Shadow Comics v7 #3 June 1947
Shadow Comics v7 #4 July 1947
Smash Comics 71 June 1947
Smash Comics 72 Smash Comics #72 The Promise Collection Pedigree (Quality, 1947) CGC VF/NM 9.0 Off-white to white pages August 1947
Sparkling Stars 23 May 1947
Sparkling Stars 24 June 1947
Sparkling Stars 25 July 1947
Sparkling Stars 26 August 1947
Spirit 9 Summer 1947
Star Spangled Comics 68 9.2 May 1947
Star Spangled Comics 69 June 1947
Star Spangled Comics 70 July 1947
Star Spangled Comics 71 August 1947
Startling Comics 45 9.2 May 1947
Startling Comics 46 9.8 July 1947
Sub-Mariner Comics 23 8.5 Summer 1947
Super Duper Comics 3 May [May – June] 1947
Super-Mystery Comics v6 #6 9.4 July 1947
Superman (1939) 46 May-June 1947
Superman (1939) 47 July-August 1947
Suzie Comics 57 June 1947
Suzie Comics 58 August 1947
Target Comics v8 #3 May 1947
Target Comics v8 #4 June 1947
Target Comics v8 #6 August 1947
Tarzan 2 August 1947
Terry and the Pirates Comics 4 June 1947
Terry and the Pirates Comics 5 August 1947
The Barker 4 Summer 1947
Thrilling Comics 60 June 1947
Thrilling Comics 61 August 1947
Whiz Comics 85 May 1947
Whiz Comics 86 June 1947
Whiz Comics 87 July 1947
Whiz Comics 88 August 1947
Wilbur 13 June 1947
Wilbur 14 August 1947
Wings Comics 81 May 1947
Wings Comics 82 June 1947
Wings Comics 83 July 1947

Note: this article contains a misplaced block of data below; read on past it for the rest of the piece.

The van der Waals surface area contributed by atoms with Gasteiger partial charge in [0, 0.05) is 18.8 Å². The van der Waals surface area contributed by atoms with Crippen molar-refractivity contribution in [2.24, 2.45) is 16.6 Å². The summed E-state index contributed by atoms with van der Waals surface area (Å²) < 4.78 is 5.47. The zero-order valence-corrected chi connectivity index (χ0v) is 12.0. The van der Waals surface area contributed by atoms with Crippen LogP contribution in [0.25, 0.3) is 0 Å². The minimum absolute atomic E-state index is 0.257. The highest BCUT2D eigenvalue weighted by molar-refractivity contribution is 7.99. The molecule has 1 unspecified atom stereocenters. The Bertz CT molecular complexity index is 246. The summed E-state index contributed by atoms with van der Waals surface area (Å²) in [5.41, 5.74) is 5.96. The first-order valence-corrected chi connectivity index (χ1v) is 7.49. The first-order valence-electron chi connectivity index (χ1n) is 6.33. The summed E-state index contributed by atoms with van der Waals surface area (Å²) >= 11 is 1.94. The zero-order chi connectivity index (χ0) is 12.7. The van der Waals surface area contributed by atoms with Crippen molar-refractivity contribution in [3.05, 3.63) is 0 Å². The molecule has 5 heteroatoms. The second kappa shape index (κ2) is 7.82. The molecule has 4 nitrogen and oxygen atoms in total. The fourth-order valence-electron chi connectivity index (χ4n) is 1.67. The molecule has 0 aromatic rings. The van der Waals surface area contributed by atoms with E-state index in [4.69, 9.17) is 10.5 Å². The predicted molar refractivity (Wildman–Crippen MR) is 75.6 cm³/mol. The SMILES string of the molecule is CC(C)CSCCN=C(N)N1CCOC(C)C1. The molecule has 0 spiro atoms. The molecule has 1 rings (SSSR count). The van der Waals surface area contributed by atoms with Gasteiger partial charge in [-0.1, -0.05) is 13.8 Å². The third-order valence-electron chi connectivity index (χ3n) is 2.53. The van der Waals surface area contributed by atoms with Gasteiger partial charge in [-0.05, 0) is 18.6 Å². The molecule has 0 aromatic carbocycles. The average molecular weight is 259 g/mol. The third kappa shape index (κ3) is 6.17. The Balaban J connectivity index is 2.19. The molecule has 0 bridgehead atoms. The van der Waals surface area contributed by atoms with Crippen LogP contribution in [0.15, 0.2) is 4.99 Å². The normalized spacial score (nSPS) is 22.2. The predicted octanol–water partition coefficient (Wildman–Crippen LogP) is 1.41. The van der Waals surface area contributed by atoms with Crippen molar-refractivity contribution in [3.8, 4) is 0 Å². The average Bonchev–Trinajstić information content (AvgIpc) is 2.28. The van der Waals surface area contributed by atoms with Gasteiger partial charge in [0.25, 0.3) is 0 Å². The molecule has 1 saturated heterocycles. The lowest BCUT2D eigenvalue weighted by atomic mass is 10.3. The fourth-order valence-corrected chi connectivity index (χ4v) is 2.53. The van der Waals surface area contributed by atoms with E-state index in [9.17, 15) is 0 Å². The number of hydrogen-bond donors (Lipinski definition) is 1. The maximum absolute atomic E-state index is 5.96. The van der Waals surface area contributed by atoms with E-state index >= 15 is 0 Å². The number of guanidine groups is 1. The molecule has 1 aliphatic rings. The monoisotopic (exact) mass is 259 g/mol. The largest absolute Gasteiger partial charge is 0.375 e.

Wings Comics 84 August 1947
Wonder Comics 12 June 1947
Wonder Comics 13 August 1947
Wonder Woman (1942) 23 Wonder Woman #23 The Promise Collection Pedigree (DC, 1947) CGC NM 9.4 White pages May-June 1947
Wonder Woman (1942) 24 Wonder Woman #24 The Promise Collection Pedigree (DC, 1947) CGC NM/MT 9.8 White pages July-August 1947
World's Finest Comics 28 May-June 1947
World's Finest Comics 29 July-August 1947
Wow Comics 54 May 1947
Wow Comics 55 June 1947
Wow Comics 56 July 1947
Wow Comics 57 August 1947
X-Venture 1 X-Venture #1 The Promise Collection Pedigree (Victory Magazines, 1947) CGC VF/NM 9.0 Off-white to white pages June 1947
Young King Cole v2 #6 June 1947
Young King Cole v2 #7 July 1947
Young King Cole v3 #1 August 1947
Zoot 7 Zoot Comics #7 The Promise Collection Pedigree (Fox Features Syndicate, 1947) CGC NM 9.4 White pages June 1947
Zoot 8 Zoot Comics #8 The Promise Collection Pedigree (Fox Features Syndicate, 1947) CGC NM/MT 9.8 White pages August 1947
Hi-Jinx 1 July-August 1947

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About Mark Seifert

Co-founder and Creative director of Bleeding Cool parent company Avatar Press. Bleeding Cool Managing Editor, tech and data wrangler. Machine Learning hobbyist. Vintage paper addict.